Overall, I was pleased with our CAASPP results for ELA. With 76% of students meeting or exceeding standards in overall ELA achievement, this is commensurate with similar schools in our District and still leaves much room for growth. In regards to the sub-categories, all scores were within the same range with reading being a relative weakness at 89% at, near, or above the standard. Writing was 91%, Listening 95%, and Research/Inquiry was at 93%. Fourth grade was significantly lower than other grades in overall ELA achievement on this test. Middle School CAASPP results were ever so slightly higher than elementary. This is a change from previous CST results. No conclusions can be made since this is baseline data, but it is certainly interesting.

ELA Benchmark 1 results must be interpreted with caution. While fourth grade scores (at 47%) were again well below the Beechwood average, fourth grade across the district is dramatically lower than the other grade levels with only 33% of fourth grade students demonstrating mastery. This brings up questions regarding curriculum alignment and test reliability and validity. Grade levels with the biggest gain over the District average were 2nd grade and fourth grade. Sixth grade is piloting iReady in place of the Synced Solutions tests, so data is baseline only. Beechwood seventh grade students scored higher than the seventh grade students did last year. The Eighth grade cohort struggled on this assessment and was significantly lower than the District average. Is there a way to compare data between schools that participated in iPersonalize and those who did not for eighth grade?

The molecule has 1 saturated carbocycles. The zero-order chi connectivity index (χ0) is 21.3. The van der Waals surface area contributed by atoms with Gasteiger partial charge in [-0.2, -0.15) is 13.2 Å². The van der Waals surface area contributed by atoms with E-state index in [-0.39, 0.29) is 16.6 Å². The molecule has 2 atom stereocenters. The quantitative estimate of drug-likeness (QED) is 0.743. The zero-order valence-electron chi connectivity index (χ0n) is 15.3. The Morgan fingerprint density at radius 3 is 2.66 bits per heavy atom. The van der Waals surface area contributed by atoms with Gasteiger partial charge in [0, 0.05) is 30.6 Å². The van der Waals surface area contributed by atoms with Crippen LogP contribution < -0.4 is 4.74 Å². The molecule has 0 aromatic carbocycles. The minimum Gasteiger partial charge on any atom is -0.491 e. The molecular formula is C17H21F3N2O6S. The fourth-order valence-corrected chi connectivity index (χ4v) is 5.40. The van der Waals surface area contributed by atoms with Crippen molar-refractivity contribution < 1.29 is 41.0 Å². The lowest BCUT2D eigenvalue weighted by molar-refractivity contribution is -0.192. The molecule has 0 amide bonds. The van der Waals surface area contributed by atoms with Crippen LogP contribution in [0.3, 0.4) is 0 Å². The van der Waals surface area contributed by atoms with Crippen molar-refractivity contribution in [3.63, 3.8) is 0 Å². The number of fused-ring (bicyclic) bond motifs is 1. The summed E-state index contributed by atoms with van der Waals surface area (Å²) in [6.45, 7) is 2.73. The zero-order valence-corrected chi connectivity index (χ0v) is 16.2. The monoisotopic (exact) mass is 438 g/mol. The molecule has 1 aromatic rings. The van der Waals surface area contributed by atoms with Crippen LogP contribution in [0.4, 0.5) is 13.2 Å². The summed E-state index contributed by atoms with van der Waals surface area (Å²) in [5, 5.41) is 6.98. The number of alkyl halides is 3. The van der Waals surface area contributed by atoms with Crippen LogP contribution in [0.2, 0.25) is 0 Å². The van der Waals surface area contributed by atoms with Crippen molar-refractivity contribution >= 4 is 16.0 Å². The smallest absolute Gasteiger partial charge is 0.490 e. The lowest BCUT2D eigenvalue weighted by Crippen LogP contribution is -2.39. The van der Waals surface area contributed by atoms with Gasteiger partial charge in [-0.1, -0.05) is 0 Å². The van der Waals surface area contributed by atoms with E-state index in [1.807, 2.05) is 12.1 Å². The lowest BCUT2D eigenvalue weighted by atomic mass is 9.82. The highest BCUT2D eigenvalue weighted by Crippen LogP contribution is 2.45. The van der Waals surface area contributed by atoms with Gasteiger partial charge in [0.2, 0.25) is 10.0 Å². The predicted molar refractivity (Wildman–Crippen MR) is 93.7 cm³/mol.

This year, Beechwood was given permission by Ed Services to pilot the Lucy Calkins prompts and rubrics in place of the FSD Writing Benchmarks. These prompts are not topic specific and allow students to demonstrate their knowledge of each of the three genres. The scoring took a tremendous amount of time. Grades 1-5 are following the Units of Study and recommended amount of writing time per day and demonstrated excellent results with an average in the grade level span of  77% of students scoring a 3 or above. Middle school took a nose dive primarily because their instruction did not match the new writing prompts. The expectations of the Lucy Calkins rubrics are Common Core aligned and are SIGNIFICANTLY more challenging than the District rubric. iPersonalize took a significant amount of time away from actual writing instruction. The lesson learned is that we must be backwards planning, adhering to the Units of Study, and allowing students time to reflect on their own work in relation to the rubrics. Alignment is so key.